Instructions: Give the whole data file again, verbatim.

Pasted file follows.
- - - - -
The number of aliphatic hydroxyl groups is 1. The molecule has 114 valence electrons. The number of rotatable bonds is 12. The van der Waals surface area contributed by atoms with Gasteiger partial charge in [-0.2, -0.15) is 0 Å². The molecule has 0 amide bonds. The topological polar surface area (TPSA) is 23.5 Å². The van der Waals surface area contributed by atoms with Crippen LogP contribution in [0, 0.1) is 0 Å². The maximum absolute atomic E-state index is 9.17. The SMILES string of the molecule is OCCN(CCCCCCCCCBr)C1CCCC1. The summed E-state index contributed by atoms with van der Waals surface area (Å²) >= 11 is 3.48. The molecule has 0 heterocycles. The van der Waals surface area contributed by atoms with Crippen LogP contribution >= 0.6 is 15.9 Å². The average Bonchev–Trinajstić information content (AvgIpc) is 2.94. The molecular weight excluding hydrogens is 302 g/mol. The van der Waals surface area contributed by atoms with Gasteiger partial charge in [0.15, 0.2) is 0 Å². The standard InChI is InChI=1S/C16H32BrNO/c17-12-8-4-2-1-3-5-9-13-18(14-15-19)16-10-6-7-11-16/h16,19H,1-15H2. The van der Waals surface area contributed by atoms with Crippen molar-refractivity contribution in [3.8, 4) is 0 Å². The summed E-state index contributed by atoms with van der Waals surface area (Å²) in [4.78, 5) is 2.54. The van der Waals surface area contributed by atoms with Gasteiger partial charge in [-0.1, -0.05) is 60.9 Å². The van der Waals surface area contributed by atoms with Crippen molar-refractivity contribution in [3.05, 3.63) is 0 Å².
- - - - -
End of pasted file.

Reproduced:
The number of aliphatic hydroxyl groups is 1. The molecule has 114 valence electrons. The number of rotatable bonds is 12. The van der Waals surface area contributed by atoms with Gasteiger partial charge in [-0.2, -0.15) is 0 Å². The molecule has 0 amide bonds. The topological polar surface area (TPSA) is 23.5 Å². The van der Waals surface area contributed by atoms with Crippen LogP contribution in [0, 0.1) is 0 Å². The maximum absolute atomic E-state index is 9.17. The SMILES string of the molecule is OCCN(CCCCCCCCCBr)C1CCCC1. The summed E-state index contributed by atoms with van der Waals surface area (Å²) >= 11 is 3.48. The molecule has 0 heterocycles. The van der Waals surface area contributed by atoms with Crippen LogP contribution >= 0.6 is 15.9 Å². The average Bonchev–Trinajstić information content (AvgIpc) is 2.94. The molecular weight excluding hydrogens is 302 g/mol. The van der Waals surface area contributed by atoms with Gasteiger partial charge in [0.15, 0.2) is 0 Å². The standard InChI is InChI=1S/C16H32BrNO/c17-12-8-4-2-1-3-5-9-13-18(14-15-19)16-10-6-7-11-16/h16,19H,1-15H2. The van der Waals surface area contributed by atoms with Crippen molar-refractivity contribution in [3.8, 4) is 0 Å². The summed E-state index contributed by atoms with van der Waals surface area (Å²) in [4.78, 5) is 2.54. The van der Waals surface area contributed by atoms with Gasteiger partial charge in [-0.1, -0.05) is 60.9 Å². The van der Waals surface area contributed by atoms with Crippen molar-refractivity contribution in [3.05, 3.63) is 0 Å².